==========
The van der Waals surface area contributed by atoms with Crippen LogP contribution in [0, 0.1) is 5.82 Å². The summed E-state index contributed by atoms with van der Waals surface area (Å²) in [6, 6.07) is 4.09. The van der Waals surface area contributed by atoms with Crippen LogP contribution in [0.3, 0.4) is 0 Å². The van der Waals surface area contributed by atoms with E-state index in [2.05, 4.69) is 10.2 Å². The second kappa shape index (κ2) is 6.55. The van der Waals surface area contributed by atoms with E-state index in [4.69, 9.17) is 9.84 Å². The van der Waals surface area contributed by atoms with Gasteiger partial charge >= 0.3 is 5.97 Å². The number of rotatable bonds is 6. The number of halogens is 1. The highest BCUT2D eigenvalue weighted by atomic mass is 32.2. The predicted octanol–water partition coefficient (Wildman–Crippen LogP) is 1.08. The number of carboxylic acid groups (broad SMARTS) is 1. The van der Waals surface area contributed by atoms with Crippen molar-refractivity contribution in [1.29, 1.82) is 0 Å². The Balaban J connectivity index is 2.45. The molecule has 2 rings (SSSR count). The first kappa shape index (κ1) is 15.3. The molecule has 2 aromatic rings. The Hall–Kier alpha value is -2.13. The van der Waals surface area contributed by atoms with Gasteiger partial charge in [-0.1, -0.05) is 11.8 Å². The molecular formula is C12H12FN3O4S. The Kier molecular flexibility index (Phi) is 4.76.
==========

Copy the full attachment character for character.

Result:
The van der Waals surface area contributed by atoms with Crippen LogP contribution in [0, 0.1) is 5.82 Å². The summed E-state index contributed by atoms with van der Waals surface area (Å²) in [6, 6.07) is 4.09. The van der Waals surface area contributed by atoms with Crippen LogP contribution in [0.3, 0.4) is 0 Å². The van der Waals surface area contributed by atoms with E-state index in [2.05, 4.69) is 10.2 Å². The second kappa shape index (κ2) is 6.55. The van der Waals surface area contributed by atoms with E-state index in [4.69, 9.17) is 9.84 Å². The van der Waals surface area contributed by atoms with Gasteiger partial charge >= 0.3 is 5.97 Å². The number of rotatable bonds is 6. The number of halogens is 1. The highest BCUT2D eigenvalue weighted by atomic mass is 32.2. The predicted octanol–water partition coefficient (Wildman–Crippen LogP) is 1.08. The number of carboxylic acid groups (broad SMARTS) is 1. The van der Waals surface area contributed by atoms with Crippen molar-refractivity contribution in [1.29, 1.82) is 0 Å². The Balaban J connectivity index is 2.45. The molecule has 2 rings (SSSR count). The first kappa shape index (κ1) is 15.3. The molecule has 2 aromatic rings. The Hall–Kier alpha value is -2.13. The van der Waals surface area contributed by atoms with Gasteiger partial charge in [-0.1, -0.05) is 11.8 Å². The molecular formula is C12H12FN3O4S. The Kier molecular flexibility index (Phi) is 4.76.